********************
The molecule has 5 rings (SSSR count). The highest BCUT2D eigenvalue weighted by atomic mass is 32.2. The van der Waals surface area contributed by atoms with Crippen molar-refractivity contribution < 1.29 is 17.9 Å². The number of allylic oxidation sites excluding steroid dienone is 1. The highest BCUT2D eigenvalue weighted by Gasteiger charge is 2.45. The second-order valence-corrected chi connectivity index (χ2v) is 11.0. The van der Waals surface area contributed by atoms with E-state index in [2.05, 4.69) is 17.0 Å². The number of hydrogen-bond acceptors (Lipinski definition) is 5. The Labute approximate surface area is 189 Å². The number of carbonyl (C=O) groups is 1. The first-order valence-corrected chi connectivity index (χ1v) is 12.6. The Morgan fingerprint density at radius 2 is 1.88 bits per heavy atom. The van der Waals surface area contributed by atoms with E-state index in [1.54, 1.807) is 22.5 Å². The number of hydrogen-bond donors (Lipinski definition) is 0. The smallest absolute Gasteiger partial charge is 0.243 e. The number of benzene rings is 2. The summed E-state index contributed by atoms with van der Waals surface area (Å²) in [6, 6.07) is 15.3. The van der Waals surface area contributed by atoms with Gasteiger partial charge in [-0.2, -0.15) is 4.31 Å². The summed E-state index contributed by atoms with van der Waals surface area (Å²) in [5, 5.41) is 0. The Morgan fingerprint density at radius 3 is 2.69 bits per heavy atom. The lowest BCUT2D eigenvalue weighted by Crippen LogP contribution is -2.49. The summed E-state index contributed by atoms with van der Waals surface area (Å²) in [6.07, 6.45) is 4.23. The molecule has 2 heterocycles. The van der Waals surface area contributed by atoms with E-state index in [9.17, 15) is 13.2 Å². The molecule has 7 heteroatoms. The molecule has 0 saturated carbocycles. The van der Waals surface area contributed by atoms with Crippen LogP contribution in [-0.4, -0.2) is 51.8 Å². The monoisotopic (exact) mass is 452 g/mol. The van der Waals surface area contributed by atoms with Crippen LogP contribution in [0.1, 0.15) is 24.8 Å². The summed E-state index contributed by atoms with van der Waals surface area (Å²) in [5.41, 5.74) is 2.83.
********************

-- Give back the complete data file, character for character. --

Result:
The molecule has 5 rings (SSSR count). The highest BCUT2D eigenvalue weighted by atomic mass is 32.2. The van der Waals surface area contributed by atoms with Crippen molar-refractivity contribution < 1.29 is 17.9 Å². The number of allylic oxidation sites excluding steroid dienone is 1. The highest BCUT2D eigenvalue weighted by Gasteiger charge is 2.45. The second-order valence-corrected chi connectivity index (χ2v) is 11.0. The van der Waals surface area contributed by atoms with E-state index in [2.05, 4.69) is 17.0 Å². The number of hydrogen-bond acceptors (Lipinski definition) is 5. The Labute approximate surface area is 189 Å². The number of carbonyl (C=O) groups is 1. The first-order valence-corrected chi connectivity index (χ1v) is 12.6. The Morgan fingerprint density at radius 2 is 1.88 bits per heavy atom. The van der Waals surface area contributed by atoms with E-state index in [1.54, 1.807) is 22.5 Å². The number of hydrogen-bond donors (Lipinski definition) is 0. The smallest absolute Gasteiger partial charge is 0.243 e. The number of benzene rings is 2. The summed E-state index contributed by atoms with van der Waals surface area (Å²) in [6, 6.07) is 15.3. The van der Waals surface area contributed by atoms with Gasteiger partial charge in [-0.2, -0.15) is 4.31 Å². The summed E-state index contributed by atoms with van der Waals surface area (Å²) in [5, 5.41) is 0. The Morgan fingerprint density at radius 3 is 2.69 bits per heavy atom. The lowest BCUT2D eigenvalue weighted by Crippen LogP contribution is -2.49. The summed E-state index contributed by atoms with van der Waals surface area (Å²) in [6.07, 6.45) is 4.23. The molecule has 2 heterocycles. The van der Waals surface area contributed by atoms with E-state index in [9.17, 15) is 13.2 Å². The molecule has 7 heteroatoms. The molecule has 0 saturated carbocycles. The van der Waals surface area contributed by atoms with Crippen LogP contribution in [-0.4, -0.2) is 51.8 Å². The monoisotopic (exact) mass is 452 g/mol. The van der Waals surface area contributed by atoms with Crippen LogP contribution in [0.1, 0.15) is 24.8 Å². The summed E-state index contributed by atoms with van der Waals surface area (Å²) in [5.41, 5.74) is 2.83.